But it also about freedom that a large portion of Americans didn’t enjoy, namely the indigenous and black people of America. The freedom extolled by Americans since the time of the Puritans that for some reason was not for them. Some of them in fact were enslaved—i.e., as unfree as they possibly could be in this land lauded as being the land of the free.  It was free only for some. Most them were white and most of them were men.

The novel is also about freeing humans like Huck from the ideas that enslave him. These are the ideas—like making humans into property—that Huck must learn to renounce. And it is hard to renounce ideas with which we have grown up.

How can anyone who believes in and relishes freedom as so many Americans and Canadians do, ever think that slavery is acceptable? Canadians have to remember that slavery was also prevalent in Canadian society. Canada was much more than the underground railway inviting in slaves to sanctuary.

When charlatans, murderers, and thieves join the “God-fearing” white folks of the community to chase down en mass Jim the runaway slave, Huck says, aptly, “It was enough to make a body ashamed of the human race.”

Mark Twain once said, “Lincoln’s proclamation…not only set the black slaves free, but set the white man free also.” I believe that is profoundly true.

This is beautifully materialized in the character of Jim the black slave. Jim frees Huck. In pursuing freedom for Jim, Huck is also freed from the chains of the Sunday school marms.

Ousting Inhabitants




The newcomers to Canada had a different attitude to the land than the indigenous people they met had.

As Doug Williams, elder and former Chief of Kitiga Migisi, saidimn the documentary Spirit to Soar, “I think the early, early settlers had a real difficult time  with what they called the wilderness. Of course, we did not have a wilderness. We had a home.” The newcomers needed the Indigenous people to survive. Doug Williams put it this way in the film Colonization Road:


“When the land grants were starting to happen, they were giving away our old camps, and our shorelines, and our islands, and the river mouths, and all of this. We had to move. In fact, we were being shot at. It’s a history which started with conflict, so we had to move.”


Premier Brian Pallister of Manitoba was wrong. The settlers were not only builders. They built alright, but first they also  pushed out the inhabitants. Sometimes not directly, but through the governments that represented them and did not represent the indigenous people, the indigenous people were ousted. Settlers accepted this. They did not question their privilege. They saw it as natural. They thought they were entitled to this privilege.  That is the way privilege works. It sees anything that undermines that privilege as irrational.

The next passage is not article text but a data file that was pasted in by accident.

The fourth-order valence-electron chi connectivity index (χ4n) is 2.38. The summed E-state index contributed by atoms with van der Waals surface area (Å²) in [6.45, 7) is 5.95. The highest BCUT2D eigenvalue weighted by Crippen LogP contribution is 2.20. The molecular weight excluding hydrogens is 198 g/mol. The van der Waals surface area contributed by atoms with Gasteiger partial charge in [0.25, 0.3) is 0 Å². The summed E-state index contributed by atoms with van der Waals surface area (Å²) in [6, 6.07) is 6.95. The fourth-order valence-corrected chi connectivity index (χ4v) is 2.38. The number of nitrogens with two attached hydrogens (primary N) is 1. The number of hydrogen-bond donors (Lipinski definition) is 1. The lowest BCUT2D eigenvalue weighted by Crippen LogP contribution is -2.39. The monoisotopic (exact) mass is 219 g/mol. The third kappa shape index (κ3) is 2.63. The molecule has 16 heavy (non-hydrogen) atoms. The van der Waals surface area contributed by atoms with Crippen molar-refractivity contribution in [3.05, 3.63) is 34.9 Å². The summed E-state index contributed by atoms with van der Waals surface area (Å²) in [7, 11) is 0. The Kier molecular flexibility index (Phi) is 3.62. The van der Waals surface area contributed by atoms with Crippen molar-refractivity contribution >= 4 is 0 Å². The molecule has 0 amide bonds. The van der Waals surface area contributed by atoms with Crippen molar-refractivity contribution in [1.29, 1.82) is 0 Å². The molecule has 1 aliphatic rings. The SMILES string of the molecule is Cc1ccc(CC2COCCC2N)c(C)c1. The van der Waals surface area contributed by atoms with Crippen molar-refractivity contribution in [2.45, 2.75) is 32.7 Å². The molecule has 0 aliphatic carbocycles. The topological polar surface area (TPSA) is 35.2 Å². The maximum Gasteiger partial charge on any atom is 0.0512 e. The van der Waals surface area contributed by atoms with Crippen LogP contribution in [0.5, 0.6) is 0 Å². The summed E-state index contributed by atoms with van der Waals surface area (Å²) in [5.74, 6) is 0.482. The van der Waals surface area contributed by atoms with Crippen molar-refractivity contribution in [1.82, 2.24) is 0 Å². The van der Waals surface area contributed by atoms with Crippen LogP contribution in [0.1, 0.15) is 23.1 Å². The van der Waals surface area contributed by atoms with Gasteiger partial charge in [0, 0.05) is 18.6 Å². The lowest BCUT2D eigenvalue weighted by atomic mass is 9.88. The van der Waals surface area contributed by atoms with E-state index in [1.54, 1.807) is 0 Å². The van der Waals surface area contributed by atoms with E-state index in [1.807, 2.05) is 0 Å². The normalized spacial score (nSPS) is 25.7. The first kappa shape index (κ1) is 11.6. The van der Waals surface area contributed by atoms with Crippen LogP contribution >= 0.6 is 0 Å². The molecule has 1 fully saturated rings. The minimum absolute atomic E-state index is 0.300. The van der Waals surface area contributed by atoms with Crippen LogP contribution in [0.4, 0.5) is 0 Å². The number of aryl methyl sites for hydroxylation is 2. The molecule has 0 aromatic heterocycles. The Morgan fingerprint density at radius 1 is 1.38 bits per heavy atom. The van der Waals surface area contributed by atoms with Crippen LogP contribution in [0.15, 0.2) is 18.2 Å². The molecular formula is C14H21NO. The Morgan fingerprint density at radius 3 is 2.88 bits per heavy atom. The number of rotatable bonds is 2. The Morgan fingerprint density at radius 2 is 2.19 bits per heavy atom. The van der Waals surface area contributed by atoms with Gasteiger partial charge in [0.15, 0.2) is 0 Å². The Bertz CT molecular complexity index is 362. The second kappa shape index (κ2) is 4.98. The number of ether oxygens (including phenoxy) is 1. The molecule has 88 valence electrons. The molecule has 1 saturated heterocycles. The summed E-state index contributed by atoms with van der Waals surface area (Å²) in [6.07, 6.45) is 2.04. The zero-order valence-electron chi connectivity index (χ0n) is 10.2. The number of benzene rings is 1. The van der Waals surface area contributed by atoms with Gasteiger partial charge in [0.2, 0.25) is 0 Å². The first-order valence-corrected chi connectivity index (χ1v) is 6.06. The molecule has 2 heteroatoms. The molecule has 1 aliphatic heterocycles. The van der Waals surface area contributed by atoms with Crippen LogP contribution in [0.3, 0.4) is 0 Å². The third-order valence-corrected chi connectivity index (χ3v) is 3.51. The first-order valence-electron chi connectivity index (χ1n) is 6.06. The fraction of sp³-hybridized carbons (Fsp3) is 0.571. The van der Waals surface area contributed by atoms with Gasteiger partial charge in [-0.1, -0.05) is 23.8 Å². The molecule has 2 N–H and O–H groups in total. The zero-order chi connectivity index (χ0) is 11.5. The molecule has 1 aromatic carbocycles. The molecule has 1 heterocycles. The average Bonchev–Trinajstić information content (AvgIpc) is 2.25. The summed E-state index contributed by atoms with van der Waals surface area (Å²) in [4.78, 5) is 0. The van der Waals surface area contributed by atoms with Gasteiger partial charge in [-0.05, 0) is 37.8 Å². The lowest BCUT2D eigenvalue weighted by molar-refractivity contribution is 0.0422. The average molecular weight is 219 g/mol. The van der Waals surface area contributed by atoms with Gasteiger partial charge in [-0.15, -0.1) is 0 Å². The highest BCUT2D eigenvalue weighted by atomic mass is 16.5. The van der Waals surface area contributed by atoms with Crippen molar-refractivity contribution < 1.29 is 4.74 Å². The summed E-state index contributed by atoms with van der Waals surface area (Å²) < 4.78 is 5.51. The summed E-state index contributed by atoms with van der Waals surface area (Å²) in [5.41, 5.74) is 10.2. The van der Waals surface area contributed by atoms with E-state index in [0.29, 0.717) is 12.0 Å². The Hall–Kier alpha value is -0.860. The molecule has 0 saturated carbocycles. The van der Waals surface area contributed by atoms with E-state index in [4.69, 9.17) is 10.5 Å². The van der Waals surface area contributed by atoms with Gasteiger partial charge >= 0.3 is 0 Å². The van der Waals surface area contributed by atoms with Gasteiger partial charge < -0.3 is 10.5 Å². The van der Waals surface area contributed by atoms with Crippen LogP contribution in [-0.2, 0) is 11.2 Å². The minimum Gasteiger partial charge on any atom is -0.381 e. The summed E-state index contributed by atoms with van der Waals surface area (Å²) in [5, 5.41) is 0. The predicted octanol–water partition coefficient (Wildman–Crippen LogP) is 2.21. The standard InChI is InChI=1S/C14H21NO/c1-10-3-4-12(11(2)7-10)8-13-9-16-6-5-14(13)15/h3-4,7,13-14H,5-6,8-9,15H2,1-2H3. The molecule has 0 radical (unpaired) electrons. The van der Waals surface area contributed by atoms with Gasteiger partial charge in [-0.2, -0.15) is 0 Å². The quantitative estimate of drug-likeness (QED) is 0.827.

I recently watched a limited television series call The English. It is well worth seeing.  It dealt with the settlement of North America by Europeans.  In it I was struck by a group of Mennonites who had come to Kansas to settle the land. The English woman in the series came up to the Mennonites and challenged them. “What are you doing here,” she asked. “Why are you here? Don’t you know people live here? Why don’t you go home?”  The Mennonites were dumb struck by these perplexing questions.  They seemed to never have thought of this. After all, the reason they were there, they said, was that God had called them to come. How could they possibly question that?  In a sense, the Mennonites were villains of the series [along with a wide assortment of other villains].  I had never before seen Mennonites painted as villains. Is this an unfair portraiture? I wonder what my friends think?

Recently, a friend of mine, told me about a Canadian farmer who is a descendant of settlers. He felt the injustice of this ouster so keenly, that he met with his family and together they decided to give the land back to indigenous people! Just like that after a few generations of farming the land they gave it back while acknowledging the injustice of the original displacement of the indigenous people.  That is an impressive expression of conscience and, I dare say, in this case, true Christian spirit.

That settler demonstrated a new attitude to the land and its inhabitants.


Fear and Trembling


I love autumn and in particular the maple leaves of autumn.  What is more beautiful?